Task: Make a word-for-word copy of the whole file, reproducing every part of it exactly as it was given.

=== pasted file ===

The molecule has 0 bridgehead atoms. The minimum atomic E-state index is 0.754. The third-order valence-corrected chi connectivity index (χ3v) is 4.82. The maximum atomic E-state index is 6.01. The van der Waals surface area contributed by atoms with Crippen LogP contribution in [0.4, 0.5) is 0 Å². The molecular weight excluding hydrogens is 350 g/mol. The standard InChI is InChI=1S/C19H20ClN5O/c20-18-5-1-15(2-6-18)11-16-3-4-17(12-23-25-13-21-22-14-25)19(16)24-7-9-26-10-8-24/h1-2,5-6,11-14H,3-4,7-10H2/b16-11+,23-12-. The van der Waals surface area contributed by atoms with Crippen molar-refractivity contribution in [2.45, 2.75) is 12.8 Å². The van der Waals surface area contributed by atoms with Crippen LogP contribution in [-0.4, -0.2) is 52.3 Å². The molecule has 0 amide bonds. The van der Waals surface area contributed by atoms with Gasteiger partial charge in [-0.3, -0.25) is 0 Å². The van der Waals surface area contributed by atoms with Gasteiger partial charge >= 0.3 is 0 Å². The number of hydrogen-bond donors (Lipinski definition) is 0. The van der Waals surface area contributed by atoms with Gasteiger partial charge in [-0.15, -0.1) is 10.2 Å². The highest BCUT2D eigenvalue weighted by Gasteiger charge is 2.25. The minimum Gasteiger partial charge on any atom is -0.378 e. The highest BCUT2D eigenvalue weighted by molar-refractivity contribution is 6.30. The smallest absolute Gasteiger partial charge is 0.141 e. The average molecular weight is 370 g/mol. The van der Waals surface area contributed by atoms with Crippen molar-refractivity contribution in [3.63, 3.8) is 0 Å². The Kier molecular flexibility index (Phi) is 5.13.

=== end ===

The molecule has 0 bridgehead atoms. The minimum atomic E-state index is 0.754. The third-order valence-corrected chi connectivity index (χ3v) is 4.82. The maximum atomic E-state index is 6.01. The van der Waals surface area contributed by atoms with Crippen LogP contribution in [0.4, 0.5) is 0 Å². The molecular weight excluding hydrogens is 350 g/mol. The standard InChI is InChI=1S/C19H20ClN5O/c20-18-5-1-15(2-6-18)11-16-3-4-17(12-23-25-13-21-22-14-25)19(16)24-7-9-26-10-8-24/h1-2,5-6,11-14H,3-4,7-10H2/b16-11+,23-12-. The van der Waals surface area contributed by atoms with Crippen molar-refractivity contribution in [2.45, 2.75) is 12.8 Å². The van der Waals surface area contributed by atoms with Crippen LogP contribution in [-0.4, -0.2) is 52.3 Å². The molecule has 0 amide bonds. The van der Waals surface area contributed by atoms with Gasteiger partial charge in [-0.3, -0.25) is 0 Å². The van der Waals surface area contributed by atoms with Gasteiger partial charge >= 0.3 is 0 Å². The number of hydrogen-bond donors (Lipinski definition) is 0. The van der Waals surface area contributed by atoms with Gasteiger partial charge in [-0.15, -0.1) is 10.2 Å². The highest BCUT2D eigenvalue weighted by Gasteiger charge is 2.25. The minimum Gasteiger partial charge on any atom is -0.378 e. The highest BCUT2D eigenvalue weighted by molar-refractivity contribution is 6.30. The smallest absolute Gasteiger partial charge is 0.141 e. The average molecular weight is 370 g/mol. The van der Waals surface area contributed by atoms with Crippen molar-refractivity contribution in [3.63, 3.8) is 0 Å². The Kier molecular flexibility index (Phi) is 5.13.